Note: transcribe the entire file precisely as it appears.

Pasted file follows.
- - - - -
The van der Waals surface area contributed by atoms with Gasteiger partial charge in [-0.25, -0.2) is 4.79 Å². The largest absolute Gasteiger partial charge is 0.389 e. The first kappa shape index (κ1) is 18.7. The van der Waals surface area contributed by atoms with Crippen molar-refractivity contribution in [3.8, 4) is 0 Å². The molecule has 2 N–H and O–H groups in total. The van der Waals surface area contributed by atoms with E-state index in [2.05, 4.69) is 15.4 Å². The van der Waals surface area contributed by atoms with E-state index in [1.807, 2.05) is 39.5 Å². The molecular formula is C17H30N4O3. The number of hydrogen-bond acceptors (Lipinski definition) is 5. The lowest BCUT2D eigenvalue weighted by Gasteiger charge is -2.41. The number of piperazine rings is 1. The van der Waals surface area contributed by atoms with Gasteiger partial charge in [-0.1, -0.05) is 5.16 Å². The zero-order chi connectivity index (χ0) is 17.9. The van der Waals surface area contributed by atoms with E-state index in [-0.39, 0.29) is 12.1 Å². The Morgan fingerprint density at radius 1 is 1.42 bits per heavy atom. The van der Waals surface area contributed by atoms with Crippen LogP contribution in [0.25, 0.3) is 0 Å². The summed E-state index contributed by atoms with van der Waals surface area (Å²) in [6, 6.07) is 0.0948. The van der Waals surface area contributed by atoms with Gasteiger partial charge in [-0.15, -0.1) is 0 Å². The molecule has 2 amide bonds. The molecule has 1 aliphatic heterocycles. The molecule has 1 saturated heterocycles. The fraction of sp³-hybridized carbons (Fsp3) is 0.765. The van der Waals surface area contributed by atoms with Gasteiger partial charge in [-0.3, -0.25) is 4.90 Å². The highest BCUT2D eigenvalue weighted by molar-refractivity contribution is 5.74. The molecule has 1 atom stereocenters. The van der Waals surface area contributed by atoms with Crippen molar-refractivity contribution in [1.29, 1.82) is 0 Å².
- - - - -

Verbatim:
The van der Waals surface area contributed by atoms with Gasteiger partial charge in [-0.25, -0.2) is 4.79 Å². The largest absolute Gasteiger partial charge is 0.389 e. The first kappa shape index (κ1) is 18.7. The van der Waals surface area contributed by atoms with Crippen molar-refractivity contribution in [3.8, 4) is 0 Å². The molecule has 2 N–H and O–H groups in total. The van der Waals surface area contributed by atoms with E-state index in [2.05, 4.69) is 15.4 Å². The van der Waals surface area contributed by atoms with E-state index in [1.807, 2.05) is 39.5 Å². The molecular formula is C17H30N4O3. The number of hydrogen-bond acceptors (Lipinski definition) is 5. The lowest BCUT2D eigenvalue weighted by Gasteiger charge is -2.41. The number of piperazine rings is 1. The van der Waals surface area contributed by atoms with Gasteiger partial charge in [-0.1, -0.05) is 5.16 Å². The zero-order chi connectivity index (χ0) is 17.9. The van der Waals surface area contributed by atoms with E-state index in [-0.39, 0.29) is 12.1 Å². The Morgan fingerprint density at radius 1 is 1.42 bits per heavy atom. The van der Waals surface area contributed by atoms with Crippen LogP contribution in [0.25, 0.3) is 0 Å². The summed E-state index contributed by atoms with van der Waals surface area (Å²) in [6, 6.07) is 0.0948. The van der Waals surface area contributed by atoms with Gasteiger partial charge in [-0.15, -0.1) is 0 Å². The molecule has 2 amide bonds. The molecule has 1 aliphatic heterocycles. The molecule has 1 saturated heterocycles. The fraction of sp³-hybridized carbons (Fsp3) is 0.765. The van der Waals surface area contributed by atoms with Gasteiger partial charge in [-0.3, -0.25) is 4.90 Å². The highest BCUT2D eigenvalue weighted by molar-refractivity contribution is 5.74. The molecule has 1 atom stereocenters. The van der Waals surface area contributed by atoms with Crippen molar-refractivity contribution in [1.29, 1.82) is 0 Å².